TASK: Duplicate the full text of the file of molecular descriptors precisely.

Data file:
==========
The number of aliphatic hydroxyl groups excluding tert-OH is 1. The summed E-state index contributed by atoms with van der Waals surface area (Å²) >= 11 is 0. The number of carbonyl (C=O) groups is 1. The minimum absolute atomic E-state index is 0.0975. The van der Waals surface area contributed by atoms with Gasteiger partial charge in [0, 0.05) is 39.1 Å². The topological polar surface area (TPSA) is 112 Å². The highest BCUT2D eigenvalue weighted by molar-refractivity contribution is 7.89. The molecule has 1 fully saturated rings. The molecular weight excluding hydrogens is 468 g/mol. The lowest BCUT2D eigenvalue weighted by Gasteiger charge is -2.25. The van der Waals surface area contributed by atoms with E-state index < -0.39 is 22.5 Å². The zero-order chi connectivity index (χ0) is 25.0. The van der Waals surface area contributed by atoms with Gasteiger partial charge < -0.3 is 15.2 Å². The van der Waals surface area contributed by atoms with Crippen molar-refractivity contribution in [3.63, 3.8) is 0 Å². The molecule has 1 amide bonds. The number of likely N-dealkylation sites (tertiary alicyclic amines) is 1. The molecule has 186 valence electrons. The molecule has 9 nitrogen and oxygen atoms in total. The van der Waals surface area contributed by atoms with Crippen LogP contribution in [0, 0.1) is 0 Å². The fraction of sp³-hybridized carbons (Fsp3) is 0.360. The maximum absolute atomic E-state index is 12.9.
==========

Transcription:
The number of aliphatic hydroxyl groups excluding tert-OH is 1. The summed E-state index contributed by atoms with van der Waals surface area (Å²) >= 11 is 0. The number of carbonyl (C=O) groups is 1. The minimum absolute atomic E-state index is 0.0975. The van der Waals surface area contributed by atoms with Gasteiger partial charge in [0, 0.05) is 39.1 Å². The topological polar surface area (TPSA) is 112 Å². The highest BCUT2D eigenvalue weighted by molar-refractivity contribution is 7.89. The molecule has 1 fully saturated rings. The molecular weight excluding hydrogens is 468 g/mol. The lowest BCUT2D eigenvalue weighted by Gasteiger charge is -2.25. The van der Waals surface area contributed by atoms with E-state index < -0.39 is 22.5 Å². The zero-order chi connectivity index (χ0) is 25.0. The van der Waals surface area contributed by atoms with Gasteiger partial charge < -0.3 is 15.2 Å². The van der Waals surface area contributed by atoms with Crippen molar-refractivity contribution in [3.63, 3.8) is 0 Å². The molecule has 1 amide bonds. The number of likely N-dealkylation sites (tertiary alicyclic amines) is 1. The molecule has 186 valence electrons. The molecule has 9 nitrogen and oxygen atoms in total. The van der Waals surface area contributed by atoms with Crippen LogP contribution in [0, 0.1) is 0 Å². The fraction of sp³-hybridized carbons (Fsp3) is 0.360. The maximum absolute atomic E-state index is 12.9.